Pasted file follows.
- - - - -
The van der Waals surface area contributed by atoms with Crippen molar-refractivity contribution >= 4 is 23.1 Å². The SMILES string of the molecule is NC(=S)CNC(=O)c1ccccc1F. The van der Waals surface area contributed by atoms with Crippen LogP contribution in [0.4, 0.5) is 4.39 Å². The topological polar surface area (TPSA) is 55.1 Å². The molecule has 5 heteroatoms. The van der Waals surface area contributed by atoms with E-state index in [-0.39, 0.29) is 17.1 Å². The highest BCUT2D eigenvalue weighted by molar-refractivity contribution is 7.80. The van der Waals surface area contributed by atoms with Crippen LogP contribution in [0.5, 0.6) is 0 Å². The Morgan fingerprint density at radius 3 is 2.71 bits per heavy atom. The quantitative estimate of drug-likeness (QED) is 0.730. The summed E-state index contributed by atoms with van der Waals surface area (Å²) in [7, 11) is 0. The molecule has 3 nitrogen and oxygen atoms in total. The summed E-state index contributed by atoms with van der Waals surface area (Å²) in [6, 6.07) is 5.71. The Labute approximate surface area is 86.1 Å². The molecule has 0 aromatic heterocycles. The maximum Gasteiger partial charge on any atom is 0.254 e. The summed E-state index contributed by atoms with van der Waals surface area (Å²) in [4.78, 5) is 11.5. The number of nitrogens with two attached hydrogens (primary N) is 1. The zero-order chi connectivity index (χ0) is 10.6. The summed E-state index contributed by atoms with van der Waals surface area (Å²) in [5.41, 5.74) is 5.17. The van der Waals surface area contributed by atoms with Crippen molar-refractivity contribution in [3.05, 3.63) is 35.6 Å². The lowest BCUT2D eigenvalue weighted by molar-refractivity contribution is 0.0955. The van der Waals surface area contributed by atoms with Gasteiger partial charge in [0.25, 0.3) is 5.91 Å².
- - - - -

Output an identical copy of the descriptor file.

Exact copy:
The van der Waals surface area contributed by atoms with Crippen molar-refractivity contribution >= 4 is 23.1 Å². The SMILES string of the molecule is NC(=S)CNC(=O)c1ccccc1F. The van der Waals surface area contributed by atoms with Crippen LogP contribution in [0.4, 0.5) is 4.39 Å². The topological polar surface area (TPSA) is 55.1 Å². The molecule has 5 heteroatoms. The van der Waals surface area contributed by atoms with E-state index in [-0.39, 0.29) is 17.1 Å². The highest BCUT2D eigenvalue weighted by molar-refractivity contribution is 7.80. The van der Waals surface area contributed by atoms with Crippen LogP contribution in [0.5, 0.6) is 0 Å². The Morgan fingerprint density at radius 3 is 2.71 bits per heavy atom. The quantitative estimate of drug-likeness (QED) is 0.730. The summed E-state index contributed by atoms with van der Waals surface area (Å²) in [7, 11) is 0. The molecule has 3 nitrogen and oxygen atoms in total. The summed E-state index contributed by atoms with van der Waals surface area (Å²) in [6, 6.07) is 5.71. The Labute approximate surface area is 86.1 Å². The molecule has 0 aromatic heterocycles. The maximum Gasteiger partial charge on any atom is 0.254 e. The summed E-state index contributed by atoms with van der Waals surface area (Å²) in [4.78, 5) is 11.5. The number of nitrogens with two attached hydrogens (primary N) is 1. The zero-order chi connectivity index (χ0) is 10.6. The summed E-state index contributed by atoms with van der Waals surface area (Å²) in [5.41, 5.74) is 5.17. The van der Waals surface area contributed by atoms with Crippen molar-refractivity contribution in [3.05, 3.63) is 35.6 Å². The lowest BCUT2D eigenvalue weighted by molar-refractivity contribution is 0.0955. The van der Waals surface area contributed by atoms with Gasteiger partial charge in [0.25, 0.3) is 5.91 Å².